The Caliciviridae family are members of Class IV of the Baltimore scheme. They are positive-sense, single stranded RNA
which is non-segmented. The caliciviruses have been found in a number of organisms such as humans, cattle, pigs,
chickens, reptiles, dolphins and amphibians. The caliciviruses have a simple construction and are not enveloped. The
capsid appears hexagonal/spherical and has icosahedral symmetry with a diameter of 35-39nm.

Caliciviruses are not very well studied because they do not grow in culture and there is no suitable animal model. Only
recently have advances in molecular biology enabled the viral genome to be determined.

The name calicivirus is derived from the Latin word “calyx” meaning cup or goblet. This name is appropriate as many
strains have visible cup-shaped depressions.

The Caliciviridae family include the following genera:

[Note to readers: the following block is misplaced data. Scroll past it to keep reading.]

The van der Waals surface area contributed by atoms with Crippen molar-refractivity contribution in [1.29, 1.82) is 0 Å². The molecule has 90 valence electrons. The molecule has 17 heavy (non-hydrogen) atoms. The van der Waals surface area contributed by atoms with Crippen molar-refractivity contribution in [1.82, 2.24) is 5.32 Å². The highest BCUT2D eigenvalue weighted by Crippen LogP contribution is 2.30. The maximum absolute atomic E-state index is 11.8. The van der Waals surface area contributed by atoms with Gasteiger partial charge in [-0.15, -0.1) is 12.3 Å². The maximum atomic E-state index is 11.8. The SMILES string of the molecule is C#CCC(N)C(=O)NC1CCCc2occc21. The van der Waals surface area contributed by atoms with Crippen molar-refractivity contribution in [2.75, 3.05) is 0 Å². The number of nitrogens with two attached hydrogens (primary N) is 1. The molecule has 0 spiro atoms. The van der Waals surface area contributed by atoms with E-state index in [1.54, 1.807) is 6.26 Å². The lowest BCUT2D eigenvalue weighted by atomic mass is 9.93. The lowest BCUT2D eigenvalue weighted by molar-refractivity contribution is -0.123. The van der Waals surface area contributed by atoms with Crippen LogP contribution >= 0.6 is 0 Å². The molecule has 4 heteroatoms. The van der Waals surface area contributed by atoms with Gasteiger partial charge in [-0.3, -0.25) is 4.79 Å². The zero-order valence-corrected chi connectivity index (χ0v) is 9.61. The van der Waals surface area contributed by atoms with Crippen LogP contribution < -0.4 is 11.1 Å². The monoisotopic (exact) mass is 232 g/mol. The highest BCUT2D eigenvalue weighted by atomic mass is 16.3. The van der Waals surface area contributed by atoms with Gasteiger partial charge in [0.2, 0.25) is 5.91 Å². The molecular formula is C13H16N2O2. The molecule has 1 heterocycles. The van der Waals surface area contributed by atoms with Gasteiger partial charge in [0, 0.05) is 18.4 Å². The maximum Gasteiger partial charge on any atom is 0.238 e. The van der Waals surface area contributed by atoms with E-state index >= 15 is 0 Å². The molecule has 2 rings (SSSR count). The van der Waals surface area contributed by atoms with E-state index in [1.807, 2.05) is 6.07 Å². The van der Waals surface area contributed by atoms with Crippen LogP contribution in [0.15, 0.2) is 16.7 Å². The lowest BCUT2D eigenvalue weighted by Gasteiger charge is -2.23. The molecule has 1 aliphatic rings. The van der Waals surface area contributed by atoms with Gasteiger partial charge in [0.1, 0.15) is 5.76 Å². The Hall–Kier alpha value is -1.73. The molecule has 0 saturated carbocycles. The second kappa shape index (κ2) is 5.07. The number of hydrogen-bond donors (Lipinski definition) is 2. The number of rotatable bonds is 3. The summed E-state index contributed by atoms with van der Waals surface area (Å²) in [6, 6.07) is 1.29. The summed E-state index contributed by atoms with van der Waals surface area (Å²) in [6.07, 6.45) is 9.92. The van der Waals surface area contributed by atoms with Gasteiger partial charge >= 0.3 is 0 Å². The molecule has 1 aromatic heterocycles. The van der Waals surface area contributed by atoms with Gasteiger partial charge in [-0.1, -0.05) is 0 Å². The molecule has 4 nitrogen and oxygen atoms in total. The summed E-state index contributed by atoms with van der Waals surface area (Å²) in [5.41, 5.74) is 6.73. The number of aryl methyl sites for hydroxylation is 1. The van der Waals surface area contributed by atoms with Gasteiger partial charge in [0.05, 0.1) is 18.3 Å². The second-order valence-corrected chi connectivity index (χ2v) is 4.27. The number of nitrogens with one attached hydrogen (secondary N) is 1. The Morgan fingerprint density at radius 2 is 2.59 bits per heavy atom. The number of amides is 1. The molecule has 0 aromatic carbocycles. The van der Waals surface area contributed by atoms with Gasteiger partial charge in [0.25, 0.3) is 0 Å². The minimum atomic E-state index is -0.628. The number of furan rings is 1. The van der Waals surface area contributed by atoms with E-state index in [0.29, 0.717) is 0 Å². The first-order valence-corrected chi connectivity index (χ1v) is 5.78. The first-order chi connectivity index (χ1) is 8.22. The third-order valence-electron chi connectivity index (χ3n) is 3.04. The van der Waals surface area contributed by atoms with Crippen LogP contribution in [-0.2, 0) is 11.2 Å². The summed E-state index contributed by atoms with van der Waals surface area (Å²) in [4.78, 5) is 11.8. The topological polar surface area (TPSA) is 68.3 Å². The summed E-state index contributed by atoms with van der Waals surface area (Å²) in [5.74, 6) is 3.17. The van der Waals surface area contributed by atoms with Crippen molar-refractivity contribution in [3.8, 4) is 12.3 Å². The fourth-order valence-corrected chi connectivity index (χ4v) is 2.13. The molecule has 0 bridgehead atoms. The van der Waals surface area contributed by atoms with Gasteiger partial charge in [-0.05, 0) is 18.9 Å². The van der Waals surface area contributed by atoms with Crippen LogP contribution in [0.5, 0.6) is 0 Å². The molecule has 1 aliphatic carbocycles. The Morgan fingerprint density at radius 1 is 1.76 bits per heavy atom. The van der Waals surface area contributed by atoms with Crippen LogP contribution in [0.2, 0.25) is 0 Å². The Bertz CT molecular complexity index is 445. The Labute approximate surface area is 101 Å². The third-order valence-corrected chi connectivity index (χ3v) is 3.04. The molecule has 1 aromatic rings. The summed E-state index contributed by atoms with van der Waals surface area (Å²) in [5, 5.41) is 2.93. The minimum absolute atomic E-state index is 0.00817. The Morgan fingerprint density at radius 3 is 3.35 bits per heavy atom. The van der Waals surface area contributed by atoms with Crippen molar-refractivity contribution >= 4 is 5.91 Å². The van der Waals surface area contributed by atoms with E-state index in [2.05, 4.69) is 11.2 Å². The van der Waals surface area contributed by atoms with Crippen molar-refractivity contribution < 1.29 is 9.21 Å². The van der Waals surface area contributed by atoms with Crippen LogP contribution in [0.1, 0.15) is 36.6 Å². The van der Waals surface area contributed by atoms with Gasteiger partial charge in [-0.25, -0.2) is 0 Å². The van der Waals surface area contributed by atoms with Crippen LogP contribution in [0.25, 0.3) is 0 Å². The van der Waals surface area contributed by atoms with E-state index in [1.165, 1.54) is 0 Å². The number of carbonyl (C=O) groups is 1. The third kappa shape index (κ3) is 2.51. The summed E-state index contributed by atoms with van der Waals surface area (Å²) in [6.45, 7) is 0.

Genus Vesivirus; type species: Swine vesicular exanthema virus
Genus Lagovirus; type species: Rabbit hemorrhagic disease virus
Genus Norovirus; type species: Norwalk virus
Genus Sapovirus; type species: Sapporo virus
Australia, in an effort to control its rabbit population, has intentionally spread calicivirus.

Transmission of caliciviruses is generally by the fecal-oral route, but they can also be transmitted via the respiratory
route.

Calicivirus infections commonly cause acute gastroenteritis and inflammation of the stomach and intestines, symptoms
can include vomiting and diarrhoea. These symptoms emerge after an incubation time of 2 days and the symptoms only
generally last for 3 days. Most calicivirus infections do not call for medical attention, but those who are
immunocompromised may need to be hospitalised for rehydration therapy.
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